Johnny Depp. Leonardo DiCaprio. Peter Dinklage? How the Game of Thrones star has defied expectations for dwarf actors.
List your five favourite actors, and the likelihood is that it will consist of the usual: Johnny Depp, Meryl Streep, Leonardo DiCaprio and the hundreds of other actors that grace these personal lists because of their talent or their looks. You can take a good guess most of these lists won’t contain a dwarf actor.
Before 2011, it was hard to come by a dwarf actor who didn’t have a career solely as the butt of a film’s jokes, or dressing up as some fictional creature or another. Kenny Baker, Warwick Davis and Verne Troyer are all dwarf actors who have been hired to fit these roles. And that is no criticism of their stature or their acting abilities, but rather a criticism of what the general public expect: Mini Me’s, R2-D2′s and Professor Flitwicks.
Before 2011, it was hard to come by a dwarf actor who didn’t have a career solely as the butt of a film’s jokes
Then comes 2011, and the long-awaited release of Game of Thrones arrives, with names like Sean Bean, Emilia Clarke, Lena Headey and Peter Dinklage leading the show. But wait – Dinklage is actually playing a joke-free, flamboyant, make up-free part. And the first season of Game of Thrones comes and goes, and it’s Dinklage with the Golden Globe, Dinklage stealing the show, Dinklage breaking the streak of stereotypical dwarf roles and actually being credited for his acting prowess. By the second season, Peter Dinklage is the face of Game of Thrones and the highest paid actor in the show, and he has quickly worked his way into your list of favourite actors. And not to forget quite possibly the first person to be dubbed a ‘DwILF‘, a fitting acronym we can all agree.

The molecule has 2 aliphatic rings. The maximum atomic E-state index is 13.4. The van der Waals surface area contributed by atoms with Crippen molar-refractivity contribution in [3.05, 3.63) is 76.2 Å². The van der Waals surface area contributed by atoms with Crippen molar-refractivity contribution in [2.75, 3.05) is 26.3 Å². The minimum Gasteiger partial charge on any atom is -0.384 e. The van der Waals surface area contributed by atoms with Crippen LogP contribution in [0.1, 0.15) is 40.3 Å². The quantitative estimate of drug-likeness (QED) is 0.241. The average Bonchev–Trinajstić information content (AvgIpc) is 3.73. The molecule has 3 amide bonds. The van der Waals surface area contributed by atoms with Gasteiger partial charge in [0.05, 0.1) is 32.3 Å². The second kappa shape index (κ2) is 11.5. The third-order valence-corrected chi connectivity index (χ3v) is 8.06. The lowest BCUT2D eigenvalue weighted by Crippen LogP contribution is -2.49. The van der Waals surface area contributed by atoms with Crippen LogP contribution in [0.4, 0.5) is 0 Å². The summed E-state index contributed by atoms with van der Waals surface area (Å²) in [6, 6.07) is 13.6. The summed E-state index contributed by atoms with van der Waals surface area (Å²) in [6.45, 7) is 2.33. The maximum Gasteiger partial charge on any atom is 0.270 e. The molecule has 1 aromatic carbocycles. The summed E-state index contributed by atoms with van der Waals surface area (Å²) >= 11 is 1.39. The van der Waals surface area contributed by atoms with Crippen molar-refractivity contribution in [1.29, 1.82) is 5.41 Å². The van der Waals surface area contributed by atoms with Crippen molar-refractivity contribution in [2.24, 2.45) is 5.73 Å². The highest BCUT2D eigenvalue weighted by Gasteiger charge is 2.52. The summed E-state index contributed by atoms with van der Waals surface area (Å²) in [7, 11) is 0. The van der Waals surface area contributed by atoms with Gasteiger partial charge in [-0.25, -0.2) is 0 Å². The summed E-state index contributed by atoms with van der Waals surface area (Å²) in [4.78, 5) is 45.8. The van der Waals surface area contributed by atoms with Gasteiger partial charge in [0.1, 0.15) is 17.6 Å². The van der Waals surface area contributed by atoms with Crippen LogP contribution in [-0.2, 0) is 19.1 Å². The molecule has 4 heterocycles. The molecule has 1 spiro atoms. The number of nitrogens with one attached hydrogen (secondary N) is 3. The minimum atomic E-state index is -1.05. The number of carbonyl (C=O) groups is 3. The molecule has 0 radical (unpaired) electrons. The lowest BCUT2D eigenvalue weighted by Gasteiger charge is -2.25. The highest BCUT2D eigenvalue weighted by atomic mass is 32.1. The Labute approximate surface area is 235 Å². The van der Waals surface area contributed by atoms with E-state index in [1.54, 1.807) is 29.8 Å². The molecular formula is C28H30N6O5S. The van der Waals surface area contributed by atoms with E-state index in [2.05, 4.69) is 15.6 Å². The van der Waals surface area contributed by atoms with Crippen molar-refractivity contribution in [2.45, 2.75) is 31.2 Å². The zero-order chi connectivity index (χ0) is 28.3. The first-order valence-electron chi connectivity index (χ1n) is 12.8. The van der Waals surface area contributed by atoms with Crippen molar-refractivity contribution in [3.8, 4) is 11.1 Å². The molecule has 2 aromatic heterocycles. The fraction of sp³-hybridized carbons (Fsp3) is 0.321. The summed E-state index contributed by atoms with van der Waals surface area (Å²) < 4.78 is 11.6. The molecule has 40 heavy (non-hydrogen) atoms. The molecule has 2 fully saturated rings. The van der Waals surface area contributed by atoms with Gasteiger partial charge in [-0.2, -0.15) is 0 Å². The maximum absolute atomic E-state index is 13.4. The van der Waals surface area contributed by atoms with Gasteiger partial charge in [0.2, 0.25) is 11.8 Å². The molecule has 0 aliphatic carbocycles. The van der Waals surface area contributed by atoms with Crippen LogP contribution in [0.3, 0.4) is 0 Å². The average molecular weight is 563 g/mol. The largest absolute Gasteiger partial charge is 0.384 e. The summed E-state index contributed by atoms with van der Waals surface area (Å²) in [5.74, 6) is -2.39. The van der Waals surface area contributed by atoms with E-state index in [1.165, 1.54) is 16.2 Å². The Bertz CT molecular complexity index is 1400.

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But even before Game of Thrones, Dinklage had caught the attention of film critics, notably so in Thomas McCarthy’s The Station Agent, a comedy-drama film that, amongst other things, demonstrated the prejudice that dwarves are subject to in their day-to-day life, and the effects it can have on their trust of society. Dinklage’s portrayal of Finbar McBride didn’t let you forget the struggle that his character was going through. But that was through his brilliant, withdrawn and seemingly cold depiction of Finbar, rather than just because he happens to be a dwarf. It was Peter Dinklage’s ability to remain sympathetic that truly first set him apart as an actor of talent, and not just a dwarf cast for comic relief.
It was Peter Dinklage’s ability to remain sympathetic that truly first set him apart
After the international fame gained by playing the charismatic Tyrion Lannister, Dinklage lent his voice to the villain of Ice Age: Continental Drift, Captain Gutt. But even this character, a ‘Gigantopithecus’, a nine-foot tall ape leading the crew of a pirate ship, is breaking the mould of what is expected of dwarf actors. Here, Dinklage is not seen on screen. But that’s because he is not wanted at the expense of his stature, but rather for his voice talent and the added publicity the film would receive with Peter Dinklage in the credits.
With the third season of Game of Thrones wrapped up, earning Peter Dinklage another Emmy nomination, and his casting as Bolivar Trask in the upcoming X-Men: Days of Future Past, it’s clear that Dinklage is not about to be pushed to the side lines. Bagging the role of the villainous threat in a film full of super-powered mutants speaks volumes about Dinklage’s screen presence, but both his involvement in X-Men, and his position as arguably the most heroic character in Game of Thrones, have influenced the way that the public view dwarf actors. Maybe, just maybe, Peter Dinklage has left a path for other actors to follow, where dwarves are the heroes, and not just the jesters.
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Featured image: HBO
Inset image: SenArt Films